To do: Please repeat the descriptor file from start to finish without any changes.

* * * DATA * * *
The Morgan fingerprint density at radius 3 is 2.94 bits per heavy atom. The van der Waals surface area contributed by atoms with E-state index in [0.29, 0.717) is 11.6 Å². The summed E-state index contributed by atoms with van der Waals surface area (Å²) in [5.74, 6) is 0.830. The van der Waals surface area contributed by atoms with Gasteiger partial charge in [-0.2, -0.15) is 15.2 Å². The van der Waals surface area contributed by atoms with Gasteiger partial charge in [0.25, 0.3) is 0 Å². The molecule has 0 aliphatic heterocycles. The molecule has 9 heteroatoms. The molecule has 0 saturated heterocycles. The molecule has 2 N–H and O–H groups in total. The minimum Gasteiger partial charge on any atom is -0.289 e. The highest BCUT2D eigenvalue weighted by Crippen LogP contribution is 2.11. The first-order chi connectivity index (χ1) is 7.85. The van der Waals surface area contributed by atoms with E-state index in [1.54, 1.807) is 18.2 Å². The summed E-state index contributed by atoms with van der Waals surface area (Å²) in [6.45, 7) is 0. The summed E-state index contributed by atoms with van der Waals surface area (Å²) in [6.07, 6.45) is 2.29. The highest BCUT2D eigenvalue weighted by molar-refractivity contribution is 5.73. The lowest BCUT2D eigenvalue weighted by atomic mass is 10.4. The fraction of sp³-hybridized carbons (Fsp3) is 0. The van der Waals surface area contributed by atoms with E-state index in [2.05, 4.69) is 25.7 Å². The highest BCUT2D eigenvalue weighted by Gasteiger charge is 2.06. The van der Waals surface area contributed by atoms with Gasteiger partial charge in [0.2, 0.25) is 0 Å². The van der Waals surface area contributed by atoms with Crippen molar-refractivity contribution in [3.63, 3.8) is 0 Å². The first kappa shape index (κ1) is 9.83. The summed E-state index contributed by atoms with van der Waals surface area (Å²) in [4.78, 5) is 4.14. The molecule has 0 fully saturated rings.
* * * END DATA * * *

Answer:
The Morgan fingerprint density at radius 3 is 2.94 bits per heavy atom. The van der Waals surface area contributed by atoms with E-state index in [0.29, 0.717) is 11.6 Å². The summed E-state index contributed by atoms with van der Waals surface area (Å²) in [5.74, 6) is 0.830. The van der Waals surface area contributed by atoms with Gasteiger partial charge in [-0.2, -0.15) is 15.2 Å². The van der Waals surface area contributed by atoms with Gasteiger partial charge in [0.25, 0.3) is 0 Å². The molecule has 0 aliphatic heterocycles. The molecule has 9 heteroatoms. The molecule has 0 saturated heterocycles. The molecule has 2 N–H and O–H groups in total. The minimum Gasteiger partial charge on any atom is -0.289 e. The highest BCUT2D eigenvalue weighted by Crippen LogP contribution is 2.11. The first-order chi connectivity index (χ1) is 7.85. The van der Waals surface area contributed by atoms with E-state index in [1.54, 1.807) is 18.2 Å². The summed E-state index contributed by atoms with van der Waals surface area (Å²) in [6.45, 7) is 0. The summed E-state index contributed by atoms with van der Waals surface area (Å²) in [6.07, 6.45) is 2.29. The highest BCUT2D eigenvalue weighted by molar-refractivity contribution is 5.73. The lowest BCUT2D eigenvalue weighted by atomic mass is 10.4. The fraction of sp³-hybridized carbons (Fsp3) is 0. The van der Waals surface area contributed by atoms with E-state index in [2.05, 4.69) is 25.7 Å². The highest BCUT2D eigenvalue weighted by Gasteiger charge is 2.06. The van der Waals surface area contributed by atoms with Gasteiger partial charge in [0.2, 0.25) is 0 Å². The van der Waals surface area contributed by atoms with Crippen molar-refractivity contribution in [3.63, 3.8) is 0 Å². The first kappa shape index (κ1) is 9.83. The summed E-state index contributed by atoms with van der Waals surface area (Å²) in [4.78, 5) is 4.14. The molecule has 0 fully saturated rings.